Intel’s Xeon Platinum 8284 CPU: When 300 MHz Cost $5,500by Anton Shilov on July 18, 2019 12:00 PM EST
- Posted in
- Enterprise CPUs
- Xeon Platinum
Besides Xeon processors that are officially mentioned on its website and price list, Intel has tens of ‘off roadmap’ server CPUs only available to select customers that have special requests. Recently journalists from ComputerBase discovered that Intel has Xeon Platinum 8284, the company’s fastest 28-core chip for multi-socket servers. The CPU runs 300 MHz faster than the ‘official’ Xeon Platinum 8280, but costs considerably more.
Intel’s Xeon Platinum 8284 packs 28 cores with Hyper-Threading that run at 3.0-4.0 GHz, feature a 38.5 MB cache, a six-channel memory controller supporting up to 1 TB of DDR4-2933 with ECC, 48 PCIe 3.0 lanes, and other capabilities found in codenamed Cascade Lake CPUs. Since the chip runs at 300 MHz higher base frequency when compared to the Xeon Platinum 8280, it has a 240 W TDP, up from 205 W. Meanwhile, Tcase of the CPU (the maximum allowed temperature on the IHS of the processor) was reduced to 65°C (down from 84°C), so the CPU requires a very sophisticated cooling system that can take away 240 W at the aforementioned temperature.
Being Intel’s fastest 28-core CPU for multi-socket servers, the Xeon Platinum 8284 processor costs $15,460 (recommended customer price for 1k unit order, RCP), whereas the Xeon Platinum 8280 that runs at a 300 MHz lower frequency, costs $10,009 for 1ku.
|Intel Second Generation Xeon Scalable Family
|Xeon Platinum 8200|
The Xeon Platinum 8284 is not mentioned in Intel’s pricelist, and not under Cascade Lake on Intel's ARK database, but it is searchable if you know the exact number. This typically means that the CPU is only available to select customers or even a customer. That said, it is possible that apart from higher clocks, this 'semi-custom' off-roadmap processor may come with features that go beyond that and this might explain the huge price difference when compared to the model 8280.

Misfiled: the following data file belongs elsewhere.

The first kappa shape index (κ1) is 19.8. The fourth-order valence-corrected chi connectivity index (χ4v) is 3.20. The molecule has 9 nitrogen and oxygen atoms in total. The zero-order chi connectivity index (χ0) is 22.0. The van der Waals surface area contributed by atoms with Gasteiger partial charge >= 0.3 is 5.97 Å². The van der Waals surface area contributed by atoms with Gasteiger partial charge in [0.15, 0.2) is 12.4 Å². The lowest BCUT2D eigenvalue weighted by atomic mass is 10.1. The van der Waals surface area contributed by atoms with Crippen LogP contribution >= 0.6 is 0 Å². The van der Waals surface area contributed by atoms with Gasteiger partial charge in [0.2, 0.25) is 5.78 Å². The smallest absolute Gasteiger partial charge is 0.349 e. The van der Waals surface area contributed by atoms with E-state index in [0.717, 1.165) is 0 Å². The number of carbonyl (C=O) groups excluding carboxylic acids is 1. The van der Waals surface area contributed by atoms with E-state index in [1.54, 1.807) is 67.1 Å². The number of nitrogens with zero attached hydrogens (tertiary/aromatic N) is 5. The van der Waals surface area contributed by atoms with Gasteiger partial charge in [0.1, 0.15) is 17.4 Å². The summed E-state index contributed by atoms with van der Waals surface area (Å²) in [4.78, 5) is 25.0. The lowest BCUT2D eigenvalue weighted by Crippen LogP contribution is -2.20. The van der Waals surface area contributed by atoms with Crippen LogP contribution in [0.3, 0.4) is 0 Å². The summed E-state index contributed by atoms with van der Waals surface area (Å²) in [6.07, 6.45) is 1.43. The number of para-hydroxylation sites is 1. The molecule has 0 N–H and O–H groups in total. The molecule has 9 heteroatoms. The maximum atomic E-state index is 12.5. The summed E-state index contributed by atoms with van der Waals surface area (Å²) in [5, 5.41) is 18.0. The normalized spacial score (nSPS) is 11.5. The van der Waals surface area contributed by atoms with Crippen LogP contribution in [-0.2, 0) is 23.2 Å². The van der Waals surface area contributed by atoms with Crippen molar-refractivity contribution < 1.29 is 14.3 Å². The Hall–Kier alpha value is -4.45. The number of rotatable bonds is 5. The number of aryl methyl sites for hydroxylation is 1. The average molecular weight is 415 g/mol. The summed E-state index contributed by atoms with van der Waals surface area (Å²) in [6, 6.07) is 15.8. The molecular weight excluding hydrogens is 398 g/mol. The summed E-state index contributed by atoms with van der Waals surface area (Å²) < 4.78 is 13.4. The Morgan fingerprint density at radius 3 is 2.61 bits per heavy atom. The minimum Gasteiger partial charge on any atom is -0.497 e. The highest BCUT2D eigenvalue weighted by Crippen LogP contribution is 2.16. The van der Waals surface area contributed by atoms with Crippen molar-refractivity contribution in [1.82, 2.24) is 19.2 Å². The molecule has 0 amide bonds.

- The Intel Second Generation Xeon Scalable: Cascade Lake, Now with Up To 56-Cores and Optane!
- Intel’s Enterprise Extravaganza 2019: Launching Cascade Lake, Optane DCPMM, Agilex FPGAs, 100G Ethernet, and Xeon D-1600
- Intel Architecture Manual Updates: bfloat16 for Cooper Lake Xeon Scalable Only?
- Intel Xeon Update: Ice Lake and Cooper Lake Sampling, Faster Future Updates
Source: Intel’s ARK (via ComputerBase)
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twotwotwo - Friday, July 19, 2019 - linkCurious about the 24C range, since 6C=>8C chiplets is like a >50% price jump (b/c yields I guess). Also, of course, about AMD's pricing and Intel's (pricing/product) response.
chada - Monday, July 22, 2019 - linkcores, cost, threads. Pick 1 or 2 depending on your needs.
mmrezaie - Thursday, July 18, 2019 - linkI always wonder why Intel has so many SKUs. I don't think anyone wants this many choices since they are hardly different. I like to see choices but in such a small increments, nah? Is this marketing? Production forces them to it e.g. silicon variation?
TheWereCat - Thursday, July 18, 2019 - linkIts just a ton of different bins mostly
edzieba - Thursday, July 18, 2019 - linkThese are Intel's equivalent to AMD's 'semi custom' service, were Intel will produce an SKU to the request of a specific vendor for a specific product. It's why the 'list price' is a bit of a misnomer, as they're not listed and that price doesn't really reflect what the companies buying these variants are paying.
HStewart - Thursday, July 18, 2019 - linkI am curious what L M and Y mean with same specs
SarahKerrigan - Thursday, July 18, 2019 - linkM: Supports 2TB RAM
L: Supports 4.5TB RAM
S: Speed Select
HStewart - Thursday, July 18, 2019 - linkThanks so this shows one of reasons why there is so many different products.
GreenReaper - Thursday, July 18, 2019 - linkYes, except that at least two of those are likely to be artificial limitations for product segmentation (read: extracting the most profit from those who will pay for it).
Is this a bad thing? Not necessarily. But it's definitely a thing, and annoying if you want those features.
edzieba - Friday, July 19, 2019 - linkNo segmentation, die harvesting. When you have a very large die, you have lots of individual component parts you can fuse off if they have a defect. Cores, PCIe interfaces, memory interfaces, etc. If you did not harvest these dies and only sold 'perfect' dies as a single SKU line, then you would have a very small volume of parts and high prices for those parts. By finely binning dies into a large number of SKUs based on yield, then you have many more sellable dies and customers can buy ones that lack features they do not use to reduce outlay.